What I discovered was that, even though the late-model turbocharged SR22 G3 I flew in was an improved airplane in many regards compared to the 2003 SR22 refurbished by Southern Star, the avionics capabilities of the older Cirrus were nearly identical to those of the G3. True, their '22 didn't have satellite weather, TCAS or CMax charts, but it could have been equipped with all of that, as well as with WAAS capabilities when paired with WAAS-capable Garmin GNS 430W navigators.
So how much? As with any large retrofit project, the costs can vary depending on how much the customer needs and wants. Those needing just the PFD upgrade will probably be able to make the move to the solid-state world for less than $50,000 installed. The addition of an MFD (done as a separate STC) or various safety utilities such as TCAS or weather or Jeppesen charts will add to the price tag, as will the addition of the display of engine gauges on the MFD, which require the installation of a data acquisition unit (a computerized brain for engine monitoring) and various sensors and probes.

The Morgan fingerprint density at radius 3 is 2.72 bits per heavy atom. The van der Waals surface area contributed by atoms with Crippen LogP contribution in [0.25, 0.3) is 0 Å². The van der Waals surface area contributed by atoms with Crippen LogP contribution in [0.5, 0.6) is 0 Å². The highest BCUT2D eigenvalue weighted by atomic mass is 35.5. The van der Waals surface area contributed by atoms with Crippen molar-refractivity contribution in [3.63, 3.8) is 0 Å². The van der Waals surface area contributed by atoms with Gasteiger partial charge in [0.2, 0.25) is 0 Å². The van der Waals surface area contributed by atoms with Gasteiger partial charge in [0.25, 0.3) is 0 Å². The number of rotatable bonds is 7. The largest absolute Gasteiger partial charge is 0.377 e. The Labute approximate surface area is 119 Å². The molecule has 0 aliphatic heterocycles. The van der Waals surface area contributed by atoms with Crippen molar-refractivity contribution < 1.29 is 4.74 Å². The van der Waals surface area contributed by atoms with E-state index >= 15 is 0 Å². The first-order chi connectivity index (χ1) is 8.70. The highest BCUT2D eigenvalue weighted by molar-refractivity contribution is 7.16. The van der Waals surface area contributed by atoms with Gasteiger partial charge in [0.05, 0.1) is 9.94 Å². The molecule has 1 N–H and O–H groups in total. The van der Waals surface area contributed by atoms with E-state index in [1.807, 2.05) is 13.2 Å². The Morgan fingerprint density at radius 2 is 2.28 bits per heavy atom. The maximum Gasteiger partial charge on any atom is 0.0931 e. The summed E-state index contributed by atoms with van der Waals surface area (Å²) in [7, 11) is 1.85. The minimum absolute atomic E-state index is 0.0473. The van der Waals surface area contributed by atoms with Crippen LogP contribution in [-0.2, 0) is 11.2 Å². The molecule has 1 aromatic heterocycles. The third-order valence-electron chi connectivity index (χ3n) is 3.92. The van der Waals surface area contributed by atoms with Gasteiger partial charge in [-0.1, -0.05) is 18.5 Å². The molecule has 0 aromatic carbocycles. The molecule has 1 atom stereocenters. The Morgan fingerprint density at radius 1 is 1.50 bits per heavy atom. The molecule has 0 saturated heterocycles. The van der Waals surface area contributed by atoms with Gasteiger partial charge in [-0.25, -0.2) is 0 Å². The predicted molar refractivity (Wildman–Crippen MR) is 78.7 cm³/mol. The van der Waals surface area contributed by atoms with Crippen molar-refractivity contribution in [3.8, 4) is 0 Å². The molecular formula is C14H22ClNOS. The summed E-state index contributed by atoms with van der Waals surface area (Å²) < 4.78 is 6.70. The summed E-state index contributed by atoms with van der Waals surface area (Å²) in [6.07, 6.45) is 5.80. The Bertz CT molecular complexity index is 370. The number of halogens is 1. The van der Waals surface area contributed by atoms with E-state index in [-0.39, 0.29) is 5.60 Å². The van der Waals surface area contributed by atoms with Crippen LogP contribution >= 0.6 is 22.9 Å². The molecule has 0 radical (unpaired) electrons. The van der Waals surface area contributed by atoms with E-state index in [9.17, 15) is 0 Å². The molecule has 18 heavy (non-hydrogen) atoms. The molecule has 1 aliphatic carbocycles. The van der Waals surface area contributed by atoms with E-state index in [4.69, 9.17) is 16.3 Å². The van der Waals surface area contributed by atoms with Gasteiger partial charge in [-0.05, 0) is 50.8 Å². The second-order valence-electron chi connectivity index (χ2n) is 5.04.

Will it be worth it? In terms of safety and utility, that's an easy answer. Yes.
In terms of value, it's a bit more complicated, but only a bit. Almost without exception, you don't get your money back in airplane value when you upgrade the stack. In this case, however, you'll almost certainly get most of it back. If you look at the difference in price between a 2003-vintage non-PFD airplane and a 2004 PFD-equipped model with similar time, you'll see that there's a big delta, as much as $75,000 based on typical asking prices. That's the ballpark cost of an extensive Envision upgrade. So in those terms, if you're planning to sell the airplane down the road a ways, it sure looks like a good bet. You probably won't make money on the deal, but you probably won't lose any either.
For a lot of Cirrus owners, however, the real reason to do the Envision thing is because you just get better avionics with the upgrade. Improved utility, improved reliability and improved usability clearly add up to enhanced safety. The math doesn't get much easier than that.